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A short, effective therapy for posttraumatic stress disorder (PTSD) could decrease barriers to implementation and uptake, reduce dropout, and ameliorate distressing symptoms in military personnel and veterans. This non-inferiority RCT evaluated the efficacy of 2-week massed prolonged exposure (MPE) therapy compared to standard 10-week prolonged exposure (SPE), the current gold standard treatment, in reducing PTSD severity in both active serving and veterans in a real-world health service system.
This single-blinded multi-site non-inferiority RCT took place in 12 health clinics across Australia. The primary outcome was PTSD symptom severity measured by the Clinician-Administered PTSD Scale for DSM-5 (CAPS-5) at 12 weeks. 138 military personnel and veterans with PTSD were randomised. 71 participants were allocated to SPE, with 63 allocated to MPE.
The intention-to-treat sample included 138 participants, data were analysed for 134 participants (88.1% male, M = 46 years). The difference between the mean MPE and SPE group PTSD scores from baseline to 12 weeks-post therapy was 0.94 [95% confidence interval (CI) −4.19 to +6.07]. The upper endpoint of the 95% CI was below +7, indicating MPE was non-inferior to SPE. Significant rates of loss of PTSD diagnosis were found for both groups (MPE 53.8%, SPE 54.1%). Dropout rates were 4.8% (MPE) and 16.9% (SPE).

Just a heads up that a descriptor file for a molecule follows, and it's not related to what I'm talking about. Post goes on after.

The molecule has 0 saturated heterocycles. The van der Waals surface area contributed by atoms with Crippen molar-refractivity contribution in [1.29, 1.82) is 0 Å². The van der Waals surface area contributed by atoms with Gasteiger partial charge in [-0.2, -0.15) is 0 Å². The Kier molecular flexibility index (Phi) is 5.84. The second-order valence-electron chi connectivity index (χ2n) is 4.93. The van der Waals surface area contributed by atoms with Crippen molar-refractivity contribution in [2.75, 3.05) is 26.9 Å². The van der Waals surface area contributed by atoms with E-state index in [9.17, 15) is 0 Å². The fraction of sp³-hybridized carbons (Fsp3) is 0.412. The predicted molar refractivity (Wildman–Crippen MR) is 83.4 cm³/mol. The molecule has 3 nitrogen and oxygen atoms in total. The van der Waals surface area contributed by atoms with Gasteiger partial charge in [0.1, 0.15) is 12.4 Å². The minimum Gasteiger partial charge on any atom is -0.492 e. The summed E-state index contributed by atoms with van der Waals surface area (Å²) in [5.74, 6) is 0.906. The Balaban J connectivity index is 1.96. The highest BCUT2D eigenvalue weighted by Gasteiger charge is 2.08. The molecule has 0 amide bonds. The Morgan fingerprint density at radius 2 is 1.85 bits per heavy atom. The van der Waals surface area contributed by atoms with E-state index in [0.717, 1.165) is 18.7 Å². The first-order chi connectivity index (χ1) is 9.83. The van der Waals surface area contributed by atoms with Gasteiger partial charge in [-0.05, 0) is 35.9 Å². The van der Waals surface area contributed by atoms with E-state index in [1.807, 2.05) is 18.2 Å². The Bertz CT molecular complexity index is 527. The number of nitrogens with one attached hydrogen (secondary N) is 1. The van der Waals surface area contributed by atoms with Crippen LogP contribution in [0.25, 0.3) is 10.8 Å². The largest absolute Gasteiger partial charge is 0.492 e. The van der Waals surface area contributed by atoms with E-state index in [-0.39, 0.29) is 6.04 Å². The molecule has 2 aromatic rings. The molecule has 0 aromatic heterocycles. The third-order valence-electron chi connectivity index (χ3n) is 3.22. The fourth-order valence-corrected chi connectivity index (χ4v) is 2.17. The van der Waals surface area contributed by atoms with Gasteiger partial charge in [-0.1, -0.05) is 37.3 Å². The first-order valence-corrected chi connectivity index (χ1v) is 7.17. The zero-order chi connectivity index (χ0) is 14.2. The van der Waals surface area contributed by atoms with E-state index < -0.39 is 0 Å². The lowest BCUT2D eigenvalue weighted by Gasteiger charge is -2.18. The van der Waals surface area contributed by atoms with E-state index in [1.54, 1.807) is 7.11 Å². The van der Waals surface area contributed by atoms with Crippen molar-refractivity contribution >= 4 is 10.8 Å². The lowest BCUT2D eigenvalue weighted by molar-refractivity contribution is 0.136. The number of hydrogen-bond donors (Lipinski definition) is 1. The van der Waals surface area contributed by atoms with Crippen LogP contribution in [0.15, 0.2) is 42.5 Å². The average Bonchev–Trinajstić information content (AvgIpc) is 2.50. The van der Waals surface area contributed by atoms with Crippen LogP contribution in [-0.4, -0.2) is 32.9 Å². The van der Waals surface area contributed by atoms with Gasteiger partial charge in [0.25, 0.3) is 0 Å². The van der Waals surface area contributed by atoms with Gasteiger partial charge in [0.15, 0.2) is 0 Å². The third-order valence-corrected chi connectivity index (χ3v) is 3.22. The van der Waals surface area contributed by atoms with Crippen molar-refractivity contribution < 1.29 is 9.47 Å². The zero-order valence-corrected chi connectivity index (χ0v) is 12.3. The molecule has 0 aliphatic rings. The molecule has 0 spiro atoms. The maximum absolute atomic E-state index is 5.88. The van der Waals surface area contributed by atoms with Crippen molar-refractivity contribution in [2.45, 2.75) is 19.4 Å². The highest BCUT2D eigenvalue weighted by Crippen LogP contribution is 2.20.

MPE was non-inferior to SPE in significantly reducing symptoms of PTSD. Significant reductions in symptom severity, low dropout rates, and loss of diagnosis indicate MPE is a feasible, accessible, and effective treatment. Findings demonstrate novel methods to deliver gold-standard treatments for PTSD should be routinely considered.
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